“With our new Smooth Glide Rail System, products are not jousted or disrupted as the tray is pushed into place for sealing,” explains  Sanderson. “This is important for multiple-piece medical tray kits, small products, liquids and gels.”

Cycles per minute are operator controlled, though Sanderson pegs rates at around 1,000 to 2,000 cycles per 8-hour shift.

See live demos of this tray sealer at MinnPack 2019 (Oct. 8-9; Minneapolis) in the Sonoco Alloyd Booth #812.

6 trends changing drug packaging from the inside out

6 trends changing drug packaging from the inside out
Packaging that makes it easier for patients to manage dosing, drug compliance and the overall self-treatment experience will be more popular moving forward.

Six trends are shaping the future of global pharmaceutical packaging, according to research and analysis from researchers at Pharmapack Europe. Their results, summarized below, are contained in “The Golden Age of Innovation Is Beginning: Drug Delivery and Packaging Report 2019.”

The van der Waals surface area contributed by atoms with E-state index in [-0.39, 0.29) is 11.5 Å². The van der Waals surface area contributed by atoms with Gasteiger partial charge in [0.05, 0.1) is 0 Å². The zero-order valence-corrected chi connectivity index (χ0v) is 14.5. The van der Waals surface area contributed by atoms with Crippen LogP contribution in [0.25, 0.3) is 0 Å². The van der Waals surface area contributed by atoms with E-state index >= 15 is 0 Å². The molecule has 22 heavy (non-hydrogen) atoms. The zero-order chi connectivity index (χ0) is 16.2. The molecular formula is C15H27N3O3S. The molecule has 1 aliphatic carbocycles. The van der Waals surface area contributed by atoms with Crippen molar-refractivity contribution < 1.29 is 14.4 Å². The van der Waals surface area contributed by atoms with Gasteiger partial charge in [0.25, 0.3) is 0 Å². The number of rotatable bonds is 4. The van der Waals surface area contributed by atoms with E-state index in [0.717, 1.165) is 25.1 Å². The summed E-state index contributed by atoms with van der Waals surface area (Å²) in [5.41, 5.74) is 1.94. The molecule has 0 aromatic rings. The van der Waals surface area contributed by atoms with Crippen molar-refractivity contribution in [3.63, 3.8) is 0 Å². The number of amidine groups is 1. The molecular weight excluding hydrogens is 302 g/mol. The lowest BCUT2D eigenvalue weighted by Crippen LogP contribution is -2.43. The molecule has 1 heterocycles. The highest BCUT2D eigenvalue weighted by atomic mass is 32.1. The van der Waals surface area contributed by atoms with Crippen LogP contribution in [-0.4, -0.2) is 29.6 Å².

The pharmaceutical-packaging trends the researchers identified, based on data and insights from industry experts, are: serialization and track-and-trace, sustainability, patient engagement, smaller production lots, innovations in packaging machinery/automation and combination devices for the delivery of medication.

Read more about each trend below, and download Pharmapack Europe’s complete report here. The 22nd Pharmapack Europe will be held Feb. 5-6, 2020, at the Paris Expo Porte de Versailles exhibition center in Paris, France.

1. Serialization and track-and-trace

European Union (EU) regulations mandating pharmaceutical serialization, which took effect in February 2019, together with the U.S. Drug Supply Chain Security Act (DSCSA), whose compliance deadlines extend into late 2023, will drive serialization and track-and-trace efforts geared to pharmaceutical traceability and authenticity.

2. Sustainability

Developers of pharmaceutical packaging, like the pharmaceutical industry itself, are placing more emphasis on sustainability. Recyclable and biodegradable packaging materials, lifecycle analyses and carbon-footprint reduction are all expected to play a role. In-store recycling, in which patients return used inhalers and other devices to the pharmacy, is one likely scenario.

3. Patient engagement

Packaging that engages patients by making it easier to manage dosing, drug compliance and the overall treatment experience will become more prevalent. Auto-injectors, prefilled syringes and smart packaging are a few examples. Consumer beta testing will likely emerge to support the development of patient-friendly packages and devices.

4. Smaller production lots